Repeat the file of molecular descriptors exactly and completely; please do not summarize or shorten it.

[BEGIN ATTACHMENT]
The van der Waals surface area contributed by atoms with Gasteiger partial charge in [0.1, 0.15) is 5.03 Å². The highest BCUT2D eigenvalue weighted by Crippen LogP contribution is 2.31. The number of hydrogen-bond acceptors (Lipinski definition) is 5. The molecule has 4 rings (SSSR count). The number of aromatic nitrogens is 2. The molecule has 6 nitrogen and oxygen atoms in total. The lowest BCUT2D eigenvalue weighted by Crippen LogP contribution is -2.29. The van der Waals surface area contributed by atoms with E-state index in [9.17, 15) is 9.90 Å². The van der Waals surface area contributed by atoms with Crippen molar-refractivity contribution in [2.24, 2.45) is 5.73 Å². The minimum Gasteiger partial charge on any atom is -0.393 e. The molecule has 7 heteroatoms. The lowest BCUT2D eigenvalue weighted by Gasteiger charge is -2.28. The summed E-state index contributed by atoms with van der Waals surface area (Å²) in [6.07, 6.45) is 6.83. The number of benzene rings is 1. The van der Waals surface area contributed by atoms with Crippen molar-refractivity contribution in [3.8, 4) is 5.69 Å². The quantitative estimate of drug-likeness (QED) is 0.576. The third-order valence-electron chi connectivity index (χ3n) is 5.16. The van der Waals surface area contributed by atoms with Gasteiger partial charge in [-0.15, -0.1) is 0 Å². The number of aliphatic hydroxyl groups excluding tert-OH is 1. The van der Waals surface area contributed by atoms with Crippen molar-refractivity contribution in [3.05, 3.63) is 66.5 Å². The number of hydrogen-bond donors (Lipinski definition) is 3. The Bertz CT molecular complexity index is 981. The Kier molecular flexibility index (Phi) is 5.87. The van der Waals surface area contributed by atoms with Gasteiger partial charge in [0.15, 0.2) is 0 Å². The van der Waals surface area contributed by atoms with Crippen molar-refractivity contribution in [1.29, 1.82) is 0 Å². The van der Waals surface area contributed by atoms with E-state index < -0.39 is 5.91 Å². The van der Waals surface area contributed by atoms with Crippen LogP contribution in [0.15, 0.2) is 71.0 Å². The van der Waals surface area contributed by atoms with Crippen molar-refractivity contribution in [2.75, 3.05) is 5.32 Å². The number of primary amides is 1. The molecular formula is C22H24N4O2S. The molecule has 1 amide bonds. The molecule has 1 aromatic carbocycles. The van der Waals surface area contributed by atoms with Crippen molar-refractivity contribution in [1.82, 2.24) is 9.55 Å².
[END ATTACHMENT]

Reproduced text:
The van der Waals surface area contributed by atoms with Gasteiger partial charge in [0.1, 0.15) is 5.03 Å². The highest BCUT2D eigenvalue weighted by Crippen LogP contribution is 2.31. The number of hydrogen-bond acceptors (Lipinski definition) is 5. The molecule has 4 rings (SSSR count). The number of aromatic nitrogens is 2. The molecule has 6 nitrogen and oxygen atoms in total. The lowest BCUT2D eigenvalue weighted by Crippen LogP contribution is -2.29. The van der Waals surface area contributed by atoms with E-state index in [9.17, 15) is 9.90 Å². The van der Waals surface area contributed by atoms with Crippen molar-refractivity contribution in [2.24, 2.45) is 5.73 Å². The minimum Gasteiger partial charge on any atom is -0.393 e. The molecule has 7 heteroatoms. The lowest BCUT2D eigenvalue weighted by Gasteiger charge is -2.28. The summed E-state index contributed by atoms with van der Waals surface area (Å²) in [6.07, 6.45) is 6.83. The number of benzene rings is 1. The van der Waals surface area contributed by atoms with Crippen molar-refractivity contribution in [3.8, 4) is 5.69 Å². The quantitative estimate of drug-likeness (QED) is 0.576. The third-order valence-electron chi connectivity index (χ3n) is 5.16. The van der Waals surface area contributed by atoms with Gasteiger partial charge in [-0.15, -0.1) is 0 Å². The number of aliphatic hydroxyl groups excluding tert-OH is 1. The van der Waals surface area contributed by atoms with Crippen molar-refractivity contribution in [3.05, 3.63) is 66.5 Å². The number of hydrogen-bond donors (Lipinski definition) is 3. The Bertz CT molecular complexity index is 981. The Kier molecular flexibility index (Phi) is 5.87. The van der Waals surface area contributed by atoms with Gasteiger partial charge in [0.15, 0.2) is 0 Å². The van der Waals surface area contributed by atoms with Crippen molar-refractivity contribution in [1.29, 1.82) is 0 Å². The van der Waals surface area contributed by atoms with E-state index < -0.39 is 5.91 Å². The van der Waals surface area contributed by atoms with Crippen LogP contribution in [0.15, 0.2) is 71.0 Å². The van der Waals surface area contributed by atoms with Crippen molar-refractivity contribution in [2.75, 3.05) is 5.32 Å². The number of primary amides is 1. The molecular formula is C22H24N4O2S. The molecule has 1 amide bonds. The molecule has 1 aromatic carbocycles. The van der Waals surface area contributed by atoms with Crippen molar-refractivity contribution in [1.82, 2.24) is 9.55 Å².